This year, my wife bought me a copy of The Cartoon Introduction to Economics (Volume One: Microeconomics) by illustrator Grady Klein and stand-up economist Yoram Bauman. When it arrived in the mail, she didn't know if this was something I would like. After all, the cover of the book looks like a Far Side illustration. Economics taught through cartoons? There's no way an economist would like this... right?
Wrong. I love it -- and whenever I am in charge of a principles microeconomics class -- I will seriously consider assigning it as required reading.
What I love most about the book is that there are no paragraphs or lines. Each page is a canvas and the book fills that canvas with an engaging story about microeconomics. This story is told through pictures.... and we all know that a picture tells a thousand words. Reading introductory economics in this format is a liberating experience. Even better, using cartoons to lure students into the study of economics is one of the greatest head fakes of all time. You read it because it is fun, but you end up learning economics along the way.
The graphic content does a tremendous job of bringing out complex concepts. One of my favorite illustrations of the power of this format is the introduction to Chapter 8, which is about simultaneous-move games. (Forgive my coercion into text. It works better in picture form. You can see for yourself for only $12.21 plus S+H... as of 12/30/10, prices may adjust to market conditions. When you get the book, turn to page 89.).
The cartoon features two characters who were introduced earlier in the book: Ooga (smart cave woman) and Mog (less smart Neanderthal). The two are about to play a game of Rock-Paper-Scissors. Ooga is apparently teaching Mog how to play. Mog says "Ok, Ooga, Mog understand rules. Ready? 1... 2... 3..." And, the next panel says "ROCK!" "paper." You can guess who said what.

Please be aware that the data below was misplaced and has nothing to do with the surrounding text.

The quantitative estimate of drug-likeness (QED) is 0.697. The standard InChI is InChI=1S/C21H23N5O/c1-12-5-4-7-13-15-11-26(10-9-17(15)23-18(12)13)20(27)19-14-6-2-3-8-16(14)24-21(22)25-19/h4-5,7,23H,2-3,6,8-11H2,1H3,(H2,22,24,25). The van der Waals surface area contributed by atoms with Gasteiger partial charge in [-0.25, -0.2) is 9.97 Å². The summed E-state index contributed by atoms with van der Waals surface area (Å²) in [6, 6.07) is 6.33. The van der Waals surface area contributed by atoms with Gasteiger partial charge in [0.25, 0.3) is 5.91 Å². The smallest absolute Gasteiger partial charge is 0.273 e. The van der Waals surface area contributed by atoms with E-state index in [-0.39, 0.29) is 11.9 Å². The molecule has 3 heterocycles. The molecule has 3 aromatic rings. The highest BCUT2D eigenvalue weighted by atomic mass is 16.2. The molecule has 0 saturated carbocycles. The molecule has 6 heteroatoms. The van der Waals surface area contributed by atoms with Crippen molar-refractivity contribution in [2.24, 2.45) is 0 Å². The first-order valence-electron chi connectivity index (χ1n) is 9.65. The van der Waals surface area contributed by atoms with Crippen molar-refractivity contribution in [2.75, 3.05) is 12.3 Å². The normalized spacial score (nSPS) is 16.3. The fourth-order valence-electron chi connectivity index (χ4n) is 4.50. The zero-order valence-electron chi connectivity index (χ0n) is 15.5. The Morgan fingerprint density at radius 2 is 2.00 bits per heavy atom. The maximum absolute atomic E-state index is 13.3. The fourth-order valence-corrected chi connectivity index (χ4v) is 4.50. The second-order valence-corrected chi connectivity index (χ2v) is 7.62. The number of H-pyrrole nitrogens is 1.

This illustration is rich with information (and it is just one example in the book). Very few words are needed to convey a whole paragraph of ideas. And, not only does the reader understand that rock-paper-scissors is an example of a simultaneous-move game, but there's an insightful hint that the simultaneity might be a problem if you take the game too seriously. That said, the reader is willing to suspend his disbelief long enough to be tricked into understanding how simultaneous-move games work.
I received it as a gift, but after the fact, I would have happily paid for it. And, at a price of $12.21, I wonder how many "high school or college instructors" would have the gall to request an exam copy (price of $3). Not me.